GameCentral tries to make sense of gaming’s greatest year by naming the 20 best titles of 2017, from NieR: Automata to Injustice 2.
Long before it even hit the halfway point, 2017 was being hailed as the best year for video games in several decades. And with good reason. It has seen an astonishing number of high quality games, with three that we gave a usually rare 10/10 score to (four if you count XCOM 2 expansion War Of The Chosen).
The top 20 below could easily have been a top 50, without any major drop in quality; with some of the notable games that just missed out including Sniper Elite 4, ARMS, Yakuza 0, Halo Wars 2, Warhammer 40,000: Dawn Of War III, Tekken 7, Detention, Snipperclips Plus, Thimbleweed Park, A Hat In Time, Night In the Woods Gravity Rush 2, For Honor, Hollow Knight, Mario + Rabbids Kingdom Battle, SteamWorld Dig 2, Destiny 2, Shadow Tactics, TumbleSeed, Monument Valley II, and Blaster Master Zero.
As usual we’ll give you the chance to vote for your own favourites at the end of January, after everyone has had a chance to play what they got for Christmas and in the new year sales. You can vote for whatever you like, but our list purposefully does not include remakes, remasters, re-releases, DLC expansions, compilations, games not yet released in the UK, or versions of games previously released on other formats.
1. The Legend Of Zelda: Breath Of The Wild (Wii U/NS)
Perhaps the strangest thing about 2017’s embarrassment of riches is that despite so many great games there’s still absolutely no question as to which is the best. Breath Of The Wild doesn’t just reinvent Zelda but open world games in general, rebelling against all modern concepts of hand-holding and linear progression. It’s not just the best Zelda ever made, but a contender for the best video game of all time.
2. Super Mario Odyssey (NS)
The best proof of what an amazing year this has been is the simple fact that this isn’t our number one game of 2017. The first open world Mario for 15 years is a pure joy from beginning to end, with the perfect mix of platforming and exploration. The endless invention is capped of, as it were, by the wonderful gimmick of being able to turn into anything from a Tyrannosaurs Rex to a side of beef.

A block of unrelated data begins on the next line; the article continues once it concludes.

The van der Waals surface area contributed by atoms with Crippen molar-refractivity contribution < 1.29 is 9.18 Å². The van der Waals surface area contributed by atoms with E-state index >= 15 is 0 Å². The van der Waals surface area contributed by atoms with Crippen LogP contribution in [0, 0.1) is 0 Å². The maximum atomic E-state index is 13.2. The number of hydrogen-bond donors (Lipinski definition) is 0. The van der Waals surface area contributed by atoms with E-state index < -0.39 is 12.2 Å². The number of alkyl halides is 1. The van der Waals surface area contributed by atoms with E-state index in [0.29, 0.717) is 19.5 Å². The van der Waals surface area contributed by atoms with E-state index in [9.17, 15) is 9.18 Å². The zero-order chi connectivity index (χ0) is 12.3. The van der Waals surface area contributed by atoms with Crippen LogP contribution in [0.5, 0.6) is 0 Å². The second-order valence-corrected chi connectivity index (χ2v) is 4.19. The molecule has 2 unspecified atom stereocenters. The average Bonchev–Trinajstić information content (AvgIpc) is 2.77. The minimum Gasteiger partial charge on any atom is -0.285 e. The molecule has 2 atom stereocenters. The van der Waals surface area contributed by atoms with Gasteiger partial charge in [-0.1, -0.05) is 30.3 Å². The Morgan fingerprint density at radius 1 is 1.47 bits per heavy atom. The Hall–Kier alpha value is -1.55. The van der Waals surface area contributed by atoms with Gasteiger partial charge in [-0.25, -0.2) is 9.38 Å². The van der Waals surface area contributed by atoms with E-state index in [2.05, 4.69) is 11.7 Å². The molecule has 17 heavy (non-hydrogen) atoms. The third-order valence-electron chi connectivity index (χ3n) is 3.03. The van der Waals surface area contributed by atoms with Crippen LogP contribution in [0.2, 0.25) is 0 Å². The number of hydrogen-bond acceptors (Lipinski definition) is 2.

3. Divinity: Original Sin II (PC)
2017 was particularly good for role-playing games, but the very cream of the crop was also one of the more obscure entries. Original Sin II is so good it could well be the best Western style role-player ever made, with an unparalleled level of complexity and flexibility in both its gameplay and storytelling. And all while remaining surprisingly accessible and with a keen sense of humour.
4. PlayerUnknown’s Battlegrounds (XO/PC)
The most popular video game of the year started out as a scrappy-looking early access title but quickly transformed itself into a worldwide phenomenon, and one of the most important new multiplayer games of recent decades. The Xbox One version is still very much a work in progress but the PC version is now mature enough to be considered alongside the all-time multiplayer greats.
5. NieR: Automata (PS4/PC)
That Bayonetta creators PlatinumGames would finally find financial success with a sequel to obscure PS3 era action role-player NieR is one of the more unexpected success stories of 2017. But this wonderfully anarchic adventure has some of the best storytelling of the year, with thought-provoking themes and characters married to classic Platinum style arcade action.
6. Wolfenstein II: The New Colossus (XO/PS4/PC)
We were worried this sequel wouldn’t be able to live up to the excellent original, but it ended up an even more enjoyable mix of two-fisted first person shooter action, GoldenEye style stealth tactics, and some of the best storytelling ever seen in an action game – with engagingly human characters and the courage to tackle real world issues that have proven worryingly topical.
7. Nex Machina(PS4/PC)
One of the saddest pieces of news this year is that developer Housemarque, makers of Super Stardust and Resogun, are giving up on making old school arcade games – because not enough people are buying them. At least they went out on a high though, with this superb twin sticker shooter that was developed in conjunction with the Eugene Jarvis, who helped create the genre with Robotron: 2084.
8. Splatoon 2 (NS)
It may well be little changed from the original game, but Nintendo’s online shooter sequel is still one of the best, and most unique, multiplayer games of the year. The central idea of winning by shooting up the scenery still works fantastically well, and the new Salmon Run co-op mode is endlessly addictive. The post-launch support has been excellent too, with this month’s new Champagne Gun being very appropriate.
9. Sonic Mania (XO/PS4/NS/PC)